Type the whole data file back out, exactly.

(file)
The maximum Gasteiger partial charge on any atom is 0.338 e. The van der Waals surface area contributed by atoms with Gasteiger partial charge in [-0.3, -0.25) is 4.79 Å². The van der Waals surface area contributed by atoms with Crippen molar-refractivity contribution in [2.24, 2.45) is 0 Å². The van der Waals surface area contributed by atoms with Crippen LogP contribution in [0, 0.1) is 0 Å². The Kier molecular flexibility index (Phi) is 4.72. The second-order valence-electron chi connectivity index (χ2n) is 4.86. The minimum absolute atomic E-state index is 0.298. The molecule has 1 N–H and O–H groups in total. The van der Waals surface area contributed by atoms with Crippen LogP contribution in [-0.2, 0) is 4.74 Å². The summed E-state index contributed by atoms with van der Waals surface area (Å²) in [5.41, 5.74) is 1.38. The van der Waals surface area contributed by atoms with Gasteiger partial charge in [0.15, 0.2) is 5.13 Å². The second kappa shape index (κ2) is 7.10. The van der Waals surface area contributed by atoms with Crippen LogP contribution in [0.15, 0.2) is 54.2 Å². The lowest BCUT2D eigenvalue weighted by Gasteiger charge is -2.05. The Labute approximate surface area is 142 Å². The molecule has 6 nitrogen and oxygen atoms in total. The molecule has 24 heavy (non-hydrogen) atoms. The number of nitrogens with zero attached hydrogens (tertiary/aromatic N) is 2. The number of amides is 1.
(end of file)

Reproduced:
The maximum Gasteiger partial charge on any atom is 0.338 e. The van der Waals surface area contributed by atoms with Gasteiger partial charge in [-0.3, -0.25) is 4.79 Å². The van der Waals surface area contributed by atoms with Crippen molar-refractivity contribution in [2.24, 2.45) is 0 Å². The van der Waals surface area contributed by atoms with Crippen LogP contribution in [0, 0.1) is 0 Å². The Kier molecular flexibility index (Phi) is 4.72. The second-order valence-electron chi connectivity index (χ2n) is 4.86. The minimum absolute atomic E-state index is 0.298. The molecule has 1 N–H and O–H groups in total. The van der Waals surface area contributed by atoms with Crippen LogP contribution in [-0.2, 0) is 4.74 Å². The summed E-state index contributed by atoms with van der Waals surface area (Å²) in [5.41, 5.74) is 1.38. The van der Waals surface area contributed by atoms with Gasteiger partial charge in [0.15, 0.2) is 5.13 Å². The second kappa shape index (κ2) is 7.10. The van der Waals surface area contributed by atoms with Crippen LogP contribution in [0.15, 0.2) is 54.2 Å². The lowest BCUT2D eigenvalue weighted by Gasteiger charge is -2.05. The Labute approximate surface area is 142 Å². The molecule has 6 nitrogen and oxygen atoms in total. The molecule has 24 heavy (non-hydrogen) atoms. The number of nitrogens with zero attached hydrogens (tertiary/aromatic N) is 2. The number of amides is 1.